Good news: there is an intersystem bonding terminal that'll fit on your existing GEC
The good news for your situation is that Arlington makes a bonding device, the GBB5250, that will fit on a 2/0 grounding electrode conductor. You'll have to cut into the conduit housing the GEC to install it, so that you can gain access to the wire inside. However, the provided cover does have conduit entry/exit points, though, so it should be possible to install it without having to sever or disconnect the GEC, or install a replacement length of conduit for that matter.
Bad news: your service configuration is no longer permitted as of the 2020 NEC
The bad news for your situation is that your overall service equipment configuration, with a Class 320 meter base providing 4-wire, 200A feeders to two 200A main breaker panels, does not comply with the new 2020 NEC requirement to provide the dwelling unit with a single emergency disconnect that's operable from the exterior of the house so that firefighters don't have to risk pulling a meter under load. Fortunately, that's fixable in your situation without rerunning any of the wiring.
Ugly news: your current configuration doesn't even comply with the 2017 NEC (or earlier editions, for that matter)
However, your electrician found a way to screw this up even under current Code. As it turns out, the green wires from the meter base to the panels are undersized! This is because the conductors from the meter to the service disconnect are service-entrance conductors, not feeders, and as a result, the normal EGC sizing rules don't apply to those green ground wires. Instead, they are a form of main bonding jumper, and thus are required by NEC 250.28(D)(1) to be sized according to NEC Table 250.102. In your case, this means that the electrician should have used 2AWG copper wires for the bonding jumpers, as the ungrounded service-entrance conductors for each service entrance are 4/0 copper.
As a result of this, bringing this setup to Code is going to require a bit more work than just slapping an IBT device in there and calling it a day. Since your existing service-entrance conductors (meter base to inside panels) are 4/0 copper, we can take one of three paths to fix this, since Green Mountain Power requires a lever bypass on Class 320 meters yet is fine with main bonding points in meter bases, as per their service handbook:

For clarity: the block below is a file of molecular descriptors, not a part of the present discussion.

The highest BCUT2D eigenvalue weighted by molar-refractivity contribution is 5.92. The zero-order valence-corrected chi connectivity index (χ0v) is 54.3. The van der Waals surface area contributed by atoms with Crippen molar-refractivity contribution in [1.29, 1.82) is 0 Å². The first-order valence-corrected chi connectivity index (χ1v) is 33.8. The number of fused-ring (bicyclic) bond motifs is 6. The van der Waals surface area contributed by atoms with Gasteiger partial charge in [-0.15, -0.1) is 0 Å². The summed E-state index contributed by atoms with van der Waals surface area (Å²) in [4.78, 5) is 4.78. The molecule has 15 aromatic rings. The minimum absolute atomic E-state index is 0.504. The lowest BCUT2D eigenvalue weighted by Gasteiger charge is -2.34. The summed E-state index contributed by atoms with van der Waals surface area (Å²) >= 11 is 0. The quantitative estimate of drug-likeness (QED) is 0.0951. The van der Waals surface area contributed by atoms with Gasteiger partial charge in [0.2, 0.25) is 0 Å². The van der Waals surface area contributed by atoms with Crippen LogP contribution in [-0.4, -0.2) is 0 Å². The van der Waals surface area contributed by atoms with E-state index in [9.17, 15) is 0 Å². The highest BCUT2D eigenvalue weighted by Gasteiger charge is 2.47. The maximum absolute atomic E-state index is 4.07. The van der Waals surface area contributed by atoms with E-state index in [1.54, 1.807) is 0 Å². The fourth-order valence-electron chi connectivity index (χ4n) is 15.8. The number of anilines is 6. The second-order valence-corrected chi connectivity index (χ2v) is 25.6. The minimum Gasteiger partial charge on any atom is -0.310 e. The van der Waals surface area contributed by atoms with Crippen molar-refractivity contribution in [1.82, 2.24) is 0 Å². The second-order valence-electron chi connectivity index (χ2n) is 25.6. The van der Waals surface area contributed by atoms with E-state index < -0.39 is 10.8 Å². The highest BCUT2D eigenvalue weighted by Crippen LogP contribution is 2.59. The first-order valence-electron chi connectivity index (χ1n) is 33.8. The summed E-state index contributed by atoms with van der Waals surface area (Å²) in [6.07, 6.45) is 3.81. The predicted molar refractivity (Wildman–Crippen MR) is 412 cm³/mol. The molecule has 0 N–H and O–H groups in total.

Keep all the existing hardware, but replace the 4AWG copper bonding jumpers with 2AWG bonding jumpers to make them meet the NEC bonding jumper sizing requirements. This is the cheapest/easiest route, but doesn't provide the benefit of a single disconnecting point for all power.
Keep the existing conductors and fit a single-400A-disconnect meter-main that supports a pair of 200A branch breakers, treating the existing conductors as 200A feeders. Thankfully, even with the existing oversized hot conductors, the 4AWG green wires are large enough to be EGCs, so this approach requires no wiring changes, but it does have the drawback that it's severely limiting in your choices for a meter-main.
Fit a single-400A-disconnect meter main and use the existing conductors as feeder tap conductors. This provides a couple of additional meter-main options, at the cost of having to replace the existing 4AWG copper bonding jumpers with 3AWG wires (as they now need to be adequately sized for a 400A feeder). It also invokes the 10' feeder tap rule in NEC 250.24(B)(1), which is legal in this case, but has a habit of causing heartburn to home inspectors and other such residential-only folks who are unfamiliar with the feeder tap rules.
If you don't mind the current configuration...
If you have some reason to want to prefer relying on the "rule of six", you can still do that for now, although it no longer will be an option once your AHJ adopts the 2020 NEC, so your time window for fixing this is limited. The good news is that simply replacing the 4AWG bonding jumpers with 2AWG jumpers (i.e. correctly sized for the oversized service-entrance conductors) will do the trick for now.
Taking the conventional approach
While using a 400A single-disconnect meter-main with two 200A branch breakers is the most conventional solution to this issue, and requires work in only one place (replacing the meter base), it poses one major issue: equipment availability. In particular, there are only two ringless/lever-bypass meter-main combinations that can do this, namely the Siemens MC2442B1400SDL and the Square-D QUM400CL. The former is the less expensive solution of the two, uses a pair of Siemens QN2200R branch breakers, and also provides 16 spare spaces on the outside of your house, but does not series rate with the QOM2/QO breakers in your existing panels, which may be problematic, depending on the fault current available from your utility service.